I was going to write an essay for June about singleness. In my head its title was “What I would tell my single self,” a list of advice and anecdotes, thoughts on friendship, living a good life, staying present and doing the next thing. I asked a question on my Facebook page in preparation for writing this essay: “Single friends, what’s the most annoying/offensive thing married [people] say to you?” I was hoping their answers would help me erase any “tone deafness” from my writing, but something else happened.
As their comments started to roll in, I couldn’t shake this feeling: Our tables, our communities are not a safe place for single men and women. It is a place where they are considered less than because somehow their life and experiences don’t matter until marriage. They face criticisms of their dating methods and their appearance. They receive unwanted advice, like their lives are somehow the property of others.
The more I read their responses, I knew I would be writing an essay based on the single years in my 20s. I haven’t been single for eight years, a perspective I cannot escape, but I left that conversation on Facebook with a heightened awareness of my own blind spots. These are three (among many) thoughts about how I want to live differently with the single people in my life now.
Beware of assumptions
Single people have struggles, fears, disappointments, and they may have nothing to do with what we think they should be. Don’t expect that your single friends are only struggling with not having a relationship, maybe they are struggling with work, frustrated by the weather, trying to decide on a paint colour for their wall. Maybe they aren’t struggling at all. Our assumption that somehow at the root of every single person’s life is their question about a partner makes them one-dimensional people, interested in one thing only, impacted by one narrative. We miss out on their lives when we interact with them solely on this narrow ground. In the same way, presuming that marriage and family is the only ground from which I can interact with anyone limits me in my relationships. We have more to give each other.
When a single person tells you about the stress in their life, it is not a comment about the lack of stress in yours. My life is not harder because I have a family. My time isn’t more valuable because I’m married. When a single friend shares with you their particular issues, don’t respond with a story about how much more overwhelmed you are because of your family. Receive their story, acknowledge their difficulty, be present in the conversation and don’t make it about your life. Perhaps most importantly, dare to lay down the assumption in your mind that your life as a married person is inherently more difficult or complicated. It is different, but different doesn’t mean harder.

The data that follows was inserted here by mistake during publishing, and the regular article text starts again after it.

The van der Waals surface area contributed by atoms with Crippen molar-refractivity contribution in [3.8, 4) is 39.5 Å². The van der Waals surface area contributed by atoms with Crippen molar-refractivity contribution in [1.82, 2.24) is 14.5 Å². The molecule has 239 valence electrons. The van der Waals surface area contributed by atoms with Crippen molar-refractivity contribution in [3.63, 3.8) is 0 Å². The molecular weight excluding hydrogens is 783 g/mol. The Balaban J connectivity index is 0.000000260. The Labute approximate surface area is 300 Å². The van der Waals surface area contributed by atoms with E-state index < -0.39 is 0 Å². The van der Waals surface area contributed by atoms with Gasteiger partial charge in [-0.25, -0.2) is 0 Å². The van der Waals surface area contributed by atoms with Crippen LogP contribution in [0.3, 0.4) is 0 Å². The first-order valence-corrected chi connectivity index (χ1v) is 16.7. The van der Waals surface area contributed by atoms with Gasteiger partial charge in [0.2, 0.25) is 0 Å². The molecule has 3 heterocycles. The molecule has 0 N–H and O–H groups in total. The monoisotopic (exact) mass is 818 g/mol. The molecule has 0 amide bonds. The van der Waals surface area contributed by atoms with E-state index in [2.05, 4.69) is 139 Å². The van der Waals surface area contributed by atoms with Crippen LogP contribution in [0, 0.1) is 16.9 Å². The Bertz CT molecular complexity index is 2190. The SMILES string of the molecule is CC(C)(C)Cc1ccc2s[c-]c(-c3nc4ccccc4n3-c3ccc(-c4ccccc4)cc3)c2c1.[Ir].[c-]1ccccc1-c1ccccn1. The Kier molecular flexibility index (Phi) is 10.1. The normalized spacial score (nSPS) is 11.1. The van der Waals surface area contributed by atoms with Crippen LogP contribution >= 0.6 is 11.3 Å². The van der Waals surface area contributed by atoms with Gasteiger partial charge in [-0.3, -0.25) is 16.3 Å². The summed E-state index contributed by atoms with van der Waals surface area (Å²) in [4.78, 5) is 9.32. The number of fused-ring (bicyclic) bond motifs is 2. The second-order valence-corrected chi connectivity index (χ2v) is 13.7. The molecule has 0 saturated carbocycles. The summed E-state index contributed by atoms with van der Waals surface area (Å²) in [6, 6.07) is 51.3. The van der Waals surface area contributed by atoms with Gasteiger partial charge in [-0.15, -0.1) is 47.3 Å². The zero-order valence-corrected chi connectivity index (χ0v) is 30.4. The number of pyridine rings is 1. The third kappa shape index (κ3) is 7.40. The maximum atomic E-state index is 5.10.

Invest in rich friendships
Perhaps the most damaging thing to a friendship with a single person is the assumption that we are further along, more mature, their mentors for a future marriage or their personal matchmakers. No. A good friend is an indispensable part of life, and a person’s relationship status has nothing to do with their ability to be a good friend. If we truly believe that as a married person we are somehow wiser or more mature, our relationships with single people will always be imbalanced. (A caveat here, mentoring relationships are an indispensable part of life, I’m grateful for the married women who mentored me in marriage and family life when I was single, but it is a false assumption that as a married woman now, all my relationships with singles are somehow “mentoring” just because I am married.)
Marriage gives me a unique set of circumstances that impact my life. All I need to be able to share that life is trust and a good connection. A single woman has her own unique set of experiences, these experiences make her human, not superior or inferior to anyone else. Friendships are possible between married and single people when our common ground is our humanity and the language is empathy. Of course it will involve conversations about relationships, but we are not confined to this territory. Most singles I know desire meaningful, mutual friendships with married people where life is shared, wine is poured and laughter is abundant.
When it comes to our circumstances, there is often very little we can change. But I can always change the way I see other people, I can choose to make my home a safe place for everyone who enters it, I can choose how I see my single friends, and I can choose how to walk with them. There is more to our lives than the tight boundaries we draw around ourselves and other people. By relegating single people into the narrow confines of loneliness, relationships, or mentoring, we are all missing out on a depth of relationship and community.
What could you do to make your life and your home a safe place for the single people in your community? What assumptions do you need to lay down?